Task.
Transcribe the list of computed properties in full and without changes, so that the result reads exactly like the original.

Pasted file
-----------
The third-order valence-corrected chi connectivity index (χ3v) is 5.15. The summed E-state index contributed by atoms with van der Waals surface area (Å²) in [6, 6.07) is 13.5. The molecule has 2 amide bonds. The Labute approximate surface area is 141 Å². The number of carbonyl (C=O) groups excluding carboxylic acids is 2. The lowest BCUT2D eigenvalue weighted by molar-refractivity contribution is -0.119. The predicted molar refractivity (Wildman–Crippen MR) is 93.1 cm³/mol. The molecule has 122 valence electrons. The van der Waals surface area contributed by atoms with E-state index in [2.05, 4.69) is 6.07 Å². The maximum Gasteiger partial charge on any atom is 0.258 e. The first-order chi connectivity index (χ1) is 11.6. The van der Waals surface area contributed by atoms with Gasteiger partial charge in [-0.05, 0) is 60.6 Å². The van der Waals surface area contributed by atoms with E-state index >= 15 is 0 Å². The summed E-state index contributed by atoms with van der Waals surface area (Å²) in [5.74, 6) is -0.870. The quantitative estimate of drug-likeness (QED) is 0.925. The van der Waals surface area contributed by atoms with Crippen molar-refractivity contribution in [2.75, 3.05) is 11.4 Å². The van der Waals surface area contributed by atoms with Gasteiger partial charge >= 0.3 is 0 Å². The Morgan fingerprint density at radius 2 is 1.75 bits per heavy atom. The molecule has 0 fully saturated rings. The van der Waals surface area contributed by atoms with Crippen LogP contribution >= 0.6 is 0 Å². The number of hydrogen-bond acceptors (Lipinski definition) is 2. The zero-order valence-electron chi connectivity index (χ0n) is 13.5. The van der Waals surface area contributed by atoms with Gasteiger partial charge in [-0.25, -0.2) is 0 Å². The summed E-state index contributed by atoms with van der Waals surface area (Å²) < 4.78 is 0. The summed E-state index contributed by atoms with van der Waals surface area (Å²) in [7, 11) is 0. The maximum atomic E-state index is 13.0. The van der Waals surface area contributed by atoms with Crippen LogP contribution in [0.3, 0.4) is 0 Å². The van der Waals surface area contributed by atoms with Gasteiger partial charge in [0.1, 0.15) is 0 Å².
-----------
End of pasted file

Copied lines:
The third-order valence-corrected chi connectivity index (χ3v) is 5.15. The summed E-state index contributed by atoms with van der Waals surface area (Å²) in [6, 6.07) is 13.5. The molecule has 2 amide bonds. The Labute approximate surface area is 141 Å². The number of carbonyl (C=O) groups excluding carboxylic acids is 2. The lowest BCUT2D eigenvalue weighted by molar-refractivity contribution is -0.119. The predicted molar refractivity (Wildman–Crippen MR) is 93.1 cm³/mol. The molecule has 122 valence electrons. The van der Waals surface area contributed by atoms with E-state index in [2.05, 4.69) is 6.07 Å². The maximum Gasteiger partial charge on any atom is 0.258 e. The first-order chi connectivity index (χ1) is 11.6. The van der Waals surface area contributed by atoms with Gasteiger partial charge in [-0.05, 0) is 60.6 Å². The van der Waals surface area contributed by atoms with E-state index >= 15 is 0 Å². The summed E-state index contributed by atoms with van der Waals surface area (Å²) in [5.74, 6) is -0.870. The quantitative estimate of drug-likeness (QED) is 0.925. The van der Waals surface area contributed by atoms with Crippen molar-refractivity contribution in [2.75, 3.05) is 11.4 Å². The van der Waals surface area contributed by atoms with Gasteiger partial charge >= 0.3 is 0 Å². The Morgan fingerprint density at radius 2 is 1.75 bits per heavy atom. The molecule has 0 fully saturated rings. The van der Waals surface area contributed by atoms with Crippen LogP contribution >= 0.6 is 0 Å². The number of hydrogen-bond acceptors (Lipinski definition) is 2. The zero-order valence-electron chi connectivity index (χ0n) is 13.5. The van der Waals surface area contributed by atoms with Gasteiger partial charge in [-0.25, -0.2) is 0 Å². The summed E-state index contributed by atoms with van der Waals surface area (Å²) < 4.78 is 0. The summed E-state index contributed by atoms with van der Waals surface area (Å²) in [7, 11) is 0. The maximum atomic E-state index is 13.0. The van der Waals surface area contributed by atoms with Crippen LogP contribution in [0.3, 0.4) is 0 Å². The van der Waals surface area contributed by atoms with Gasteiger partial charge in [0.1, 0.15) is 0 Å².